For their Joyce Theater debut (February 7-12), Centre Chorégraphique National – Ballet de Lorraine, in one of two programs, presented the New York premiere of their latest work, Unknown Pleasures. In all, five international choreographers, four women and one man, ranging in age from 30s to 70s made the work, but their names were never revealed. In fact, the program give the name of the dancers, but for choreography, music, costume and stage design, it reads “Unsigned x5, x6, x5 and x2,” respectively. So, the anonymity of it all is what holds our attention; when were certain sections made, who choreographed what section and so on. If we were to guess, maybe, with some knowledge of dance history (or just familiarity) we could say that there was at least a nod to Merce Cunningham and Lucinda Childs. We could draw upon the darting and intersecting lines, the breathless and sexy dance to Maurice Ravel’s “Bolero,” plus the impressive and really complicated spinning section, for proof. From colorful screen dividers, flip-flops, jeans with white T-shirts that spell out “The world is burning, but I keep on turning,” a song here and there, shiny gold unitards and more, the evening was a mix of styles and genres. This is the initial stop of their first U.S. tour. The other program featured Devoted by Cecilia Bengolea and François Chaignaud, HOK solo pour ensemble by Alban Richard and Sounddance by Cunningham. The artistic director is Petter Jacobsson.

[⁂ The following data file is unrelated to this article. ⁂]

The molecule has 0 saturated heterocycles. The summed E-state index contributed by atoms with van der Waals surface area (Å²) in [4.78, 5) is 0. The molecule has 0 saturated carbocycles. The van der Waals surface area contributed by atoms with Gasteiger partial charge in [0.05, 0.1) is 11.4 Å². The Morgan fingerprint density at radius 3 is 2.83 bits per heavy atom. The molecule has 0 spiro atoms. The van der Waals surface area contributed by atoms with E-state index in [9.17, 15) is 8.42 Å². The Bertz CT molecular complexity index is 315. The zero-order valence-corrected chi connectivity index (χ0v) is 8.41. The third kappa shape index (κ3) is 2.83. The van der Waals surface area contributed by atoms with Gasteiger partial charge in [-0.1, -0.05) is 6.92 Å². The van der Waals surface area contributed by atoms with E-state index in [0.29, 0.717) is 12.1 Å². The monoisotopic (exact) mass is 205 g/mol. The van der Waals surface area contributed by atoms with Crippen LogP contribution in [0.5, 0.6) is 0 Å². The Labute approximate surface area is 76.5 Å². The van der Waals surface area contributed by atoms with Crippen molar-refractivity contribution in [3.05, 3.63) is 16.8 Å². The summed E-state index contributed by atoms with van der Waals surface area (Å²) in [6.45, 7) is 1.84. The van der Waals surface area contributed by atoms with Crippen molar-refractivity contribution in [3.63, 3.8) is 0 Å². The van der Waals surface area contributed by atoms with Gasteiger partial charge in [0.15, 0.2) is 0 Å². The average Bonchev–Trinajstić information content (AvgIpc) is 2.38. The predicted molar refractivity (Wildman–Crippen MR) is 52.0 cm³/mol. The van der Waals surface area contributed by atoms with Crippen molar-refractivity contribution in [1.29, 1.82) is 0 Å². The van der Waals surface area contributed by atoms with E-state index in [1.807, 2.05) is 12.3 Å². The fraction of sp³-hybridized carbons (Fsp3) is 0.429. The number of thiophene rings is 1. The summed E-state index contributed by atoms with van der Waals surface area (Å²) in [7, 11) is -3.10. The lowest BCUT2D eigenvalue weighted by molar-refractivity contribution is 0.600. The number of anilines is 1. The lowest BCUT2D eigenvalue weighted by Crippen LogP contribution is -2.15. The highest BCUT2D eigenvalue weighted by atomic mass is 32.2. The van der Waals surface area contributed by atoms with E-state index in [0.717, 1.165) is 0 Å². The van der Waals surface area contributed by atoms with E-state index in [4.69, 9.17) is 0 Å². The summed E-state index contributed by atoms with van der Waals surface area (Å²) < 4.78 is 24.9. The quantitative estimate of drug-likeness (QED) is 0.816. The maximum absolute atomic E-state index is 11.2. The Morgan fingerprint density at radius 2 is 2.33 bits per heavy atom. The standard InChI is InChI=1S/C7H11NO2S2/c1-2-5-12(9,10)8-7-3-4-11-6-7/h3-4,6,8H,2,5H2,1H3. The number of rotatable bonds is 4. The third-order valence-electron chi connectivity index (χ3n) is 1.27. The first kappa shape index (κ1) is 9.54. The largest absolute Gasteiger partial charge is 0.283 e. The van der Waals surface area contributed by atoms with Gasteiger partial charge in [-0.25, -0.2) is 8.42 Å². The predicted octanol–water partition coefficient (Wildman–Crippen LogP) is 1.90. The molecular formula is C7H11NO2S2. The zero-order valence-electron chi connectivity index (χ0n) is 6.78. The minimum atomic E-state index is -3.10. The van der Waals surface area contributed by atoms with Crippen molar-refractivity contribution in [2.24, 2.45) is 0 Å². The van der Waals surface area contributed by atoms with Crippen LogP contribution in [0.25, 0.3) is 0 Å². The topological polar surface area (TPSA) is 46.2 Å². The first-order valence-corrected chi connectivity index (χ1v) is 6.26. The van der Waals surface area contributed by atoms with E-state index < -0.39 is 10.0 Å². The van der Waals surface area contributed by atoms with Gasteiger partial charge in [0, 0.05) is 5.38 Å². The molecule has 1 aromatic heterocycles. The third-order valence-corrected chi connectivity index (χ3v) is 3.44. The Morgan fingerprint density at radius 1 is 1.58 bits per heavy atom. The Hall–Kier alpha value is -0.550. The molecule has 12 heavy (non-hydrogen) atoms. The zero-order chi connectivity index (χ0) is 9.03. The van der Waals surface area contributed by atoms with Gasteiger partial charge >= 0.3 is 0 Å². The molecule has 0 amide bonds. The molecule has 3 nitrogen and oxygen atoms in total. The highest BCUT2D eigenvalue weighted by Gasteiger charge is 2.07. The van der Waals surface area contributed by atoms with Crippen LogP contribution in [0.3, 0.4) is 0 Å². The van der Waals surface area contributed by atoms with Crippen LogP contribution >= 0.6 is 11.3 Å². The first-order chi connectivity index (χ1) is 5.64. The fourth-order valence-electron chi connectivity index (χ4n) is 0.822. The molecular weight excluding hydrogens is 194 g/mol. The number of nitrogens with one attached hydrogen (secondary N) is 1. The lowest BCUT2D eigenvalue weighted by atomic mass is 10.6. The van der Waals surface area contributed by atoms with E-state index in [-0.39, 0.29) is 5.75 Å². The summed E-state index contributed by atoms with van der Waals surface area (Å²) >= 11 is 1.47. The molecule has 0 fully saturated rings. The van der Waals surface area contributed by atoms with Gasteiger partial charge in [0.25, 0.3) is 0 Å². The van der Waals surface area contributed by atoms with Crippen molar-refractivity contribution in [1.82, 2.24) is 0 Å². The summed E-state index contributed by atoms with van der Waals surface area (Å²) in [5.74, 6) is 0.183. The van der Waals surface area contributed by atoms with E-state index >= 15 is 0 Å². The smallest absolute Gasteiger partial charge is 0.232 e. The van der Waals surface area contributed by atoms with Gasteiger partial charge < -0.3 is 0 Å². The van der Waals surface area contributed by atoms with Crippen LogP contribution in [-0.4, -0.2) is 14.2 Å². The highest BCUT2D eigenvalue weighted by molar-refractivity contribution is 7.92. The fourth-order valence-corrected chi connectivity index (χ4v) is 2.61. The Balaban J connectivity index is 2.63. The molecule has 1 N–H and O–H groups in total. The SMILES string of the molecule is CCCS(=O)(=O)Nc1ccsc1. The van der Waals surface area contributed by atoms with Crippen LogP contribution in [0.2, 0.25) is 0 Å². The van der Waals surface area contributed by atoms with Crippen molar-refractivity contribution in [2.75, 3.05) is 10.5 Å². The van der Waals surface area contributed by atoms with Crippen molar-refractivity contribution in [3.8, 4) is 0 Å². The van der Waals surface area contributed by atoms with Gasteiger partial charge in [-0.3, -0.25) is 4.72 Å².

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I am a performer, historian, consultant and dance writer. I am a Empire State College's online program Center for Distance Learning. I am also a former faculty member at The Ailey School and the Alvin Ailey/Fordham University dance major program, Hunter College, Sarah Lawrence College (Guest), Kean University and The Joffrey Ballet School's Jazz and Contemporary Trainee Program. I write on dance for The Amsterdam News, Dance Magazine and various publications. Click below to read more about me at my home page - "About Me."